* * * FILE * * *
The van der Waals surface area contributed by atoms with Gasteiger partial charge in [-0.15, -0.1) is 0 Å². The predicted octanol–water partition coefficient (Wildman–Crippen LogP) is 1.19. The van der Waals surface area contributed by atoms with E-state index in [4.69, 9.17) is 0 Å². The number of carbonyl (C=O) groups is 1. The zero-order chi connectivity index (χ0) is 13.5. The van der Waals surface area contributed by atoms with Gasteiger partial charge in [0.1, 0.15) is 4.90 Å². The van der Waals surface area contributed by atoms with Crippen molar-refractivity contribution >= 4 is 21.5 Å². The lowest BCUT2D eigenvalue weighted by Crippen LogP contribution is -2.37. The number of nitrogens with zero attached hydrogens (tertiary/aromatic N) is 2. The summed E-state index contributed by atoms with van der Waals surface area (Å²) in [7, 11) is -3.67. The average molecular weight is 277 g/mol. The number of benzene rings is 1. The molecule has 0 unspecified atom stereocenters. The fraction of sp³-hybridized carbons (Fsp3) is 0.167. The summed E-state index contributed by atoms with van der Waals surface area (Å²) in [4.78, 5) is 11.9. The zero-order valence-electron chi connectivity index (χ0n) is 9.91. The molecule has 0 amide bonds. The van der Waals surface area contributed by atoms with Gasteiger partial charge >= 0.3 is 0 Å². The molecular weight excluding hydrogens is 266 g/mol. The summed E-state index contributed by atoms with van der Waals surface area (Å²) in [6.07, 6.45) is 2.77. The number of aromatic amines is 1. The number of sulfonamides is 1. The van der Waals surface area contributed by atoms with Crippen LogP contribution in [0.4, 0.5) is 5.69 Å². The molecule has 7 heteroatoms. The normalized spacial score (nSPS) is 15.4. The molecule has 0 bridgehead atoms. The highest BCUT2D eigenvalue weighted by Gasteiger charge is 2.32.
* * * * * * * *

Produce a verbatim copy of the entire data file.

The van der Waals surface area contributed by atoms with Gasteiger partial charge in [-0.15, -0.1) is 0 Å². The predicted octanol–water partition coefficient (Wildman–Crippen LogP) is 1.19. The van der Waals surface area contributed by atoms with E-state index in [4.69, 9.17) is 0 Å². The number of carbonyl (C=O) groups is 1. The zero-order chi connectivity index (χ0) is 13.5. The van der Waals surface area contributed by atoms with Gasteiger partial charge in [0.1, 0.15) is 4.90 Å². The van der Waals surface area contributed by atoms with Crippen molar-refractivity contribution >= 4 is 21.5 Å². The lowest BCUT2D eigenvalue weighted by Crippen LogP contribution is -2.37. The number of nitrogens with zero attached hydrogens (tertiary/aromatic N) is 2. The summed E-state index contributed by atoms with van der Waals surface area (Å²) in [7, 11) is -3.67. The average molecular weight is 277 g/mol. The number of benzene rings is 1. The molecule has 0 unspecified atom stereocenters. The fraction of sp³-hybridized carbons (Fsp3) is 0.167. The summed E-state index contributed by atoms with van der Waals surface area (Å²) in [4.78, 5) is 11.9. The zero-order valence-electron chi connectivity index (χ0n) is 9.91. The molecule has 0 amide bonds. The van der Waals surface area contributed by atoms with Gasteiger partial charge >= 0.3 is 0 Å². The molecular weight excluding hydrogens is 266 g/mol. The summed E-state index contributed by atoms with van der Waals surface area (Å²) in [6.07, 6.45) is 2.77. The number of aromatic amines is 1. The number of sulfonamides is 1. The van der Waals surface area contributed by atoms with Crippen LogP contribution in [0.4, 0.5) is 5.69 Å². The molecule has 7 heteroatoms. The normalized spacial score (nSPS) is 15.4. The molecule has 0 bridgehead atoms. The highest BCUT2D eigenvalue weighted by Gasteiger charge is 2.32.